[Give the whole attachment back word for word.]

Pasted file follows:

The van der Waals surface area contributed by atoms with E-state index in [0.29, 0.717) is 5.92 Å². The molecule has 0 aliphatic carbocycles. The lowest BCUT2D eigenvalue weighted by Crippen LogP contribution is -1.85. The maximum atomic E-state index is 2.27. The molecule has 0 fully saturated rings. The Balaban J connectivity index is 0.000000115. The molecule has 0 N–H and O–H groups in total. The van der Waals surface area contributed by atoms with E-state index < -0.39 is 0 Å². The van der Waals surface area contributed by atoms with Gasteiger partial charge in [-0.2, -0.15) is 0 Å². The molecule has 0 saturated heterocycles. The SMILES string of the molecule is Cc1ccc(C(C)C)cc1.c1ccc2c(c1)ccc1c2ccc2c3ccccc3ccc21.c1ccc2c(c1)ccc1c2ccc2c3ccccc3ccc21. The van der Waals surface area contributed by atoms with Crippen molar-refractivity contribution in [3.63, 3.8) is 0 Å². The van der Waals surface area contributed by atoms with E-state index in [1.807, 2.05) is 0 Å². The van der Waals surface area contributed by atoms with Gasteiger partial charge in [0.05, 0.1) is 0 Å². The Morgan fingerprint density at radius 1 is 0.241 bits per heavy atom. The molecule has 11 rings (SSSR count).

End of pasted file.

The van der Waals surface area contributed by atoms with E-state index in [0.29, 0.717) is 5.92 Å². The molecule has 0 aliphatic carbocycles. The lowest BCUT2D eigenvalue weighted by Crippen LogP contribution is -1.85. The maximum atomic E-state index is 2.27. The molecule has 0 fully saturated rings. The Balaban J connectivity index is 0.000000115. The molecule has 0 N–H and O–H groups in total. The van der Waals surface area contributed by atoms with E-state index < -0.39 is 0 Å². The van der Waals surface area contributed by atoms with Gasteiger partial charge in [-0.2, -0.15) is 0 Å². The molecule has 0 saturated heterocycles. The SMILES string of the molecule is Cc1ccc(C(C)C)cc1.c1ccc2c(c1)ccc1c2ccc2c3ccccc3ccc21.c1ccc2c(c1)ccc1c2ccc2c3ccccc3ccc21. The van der Waals surface area contributed by atoms with Crippen molar-refractivity contribution in [3.63, 3.8) is 0 Å². The van der Waals surface area contributed by atoms with E-state index in [1.807, 2.05) is 0 Å². The van der Waals surface area contributed by atoms with Gasteiger partial charge in [0.05, 0.1) is 0 Å². The Morgan fingerprint density at radius 1 is 0.241 bits per heavy atom. The molecule has 11 rings (SSSR count).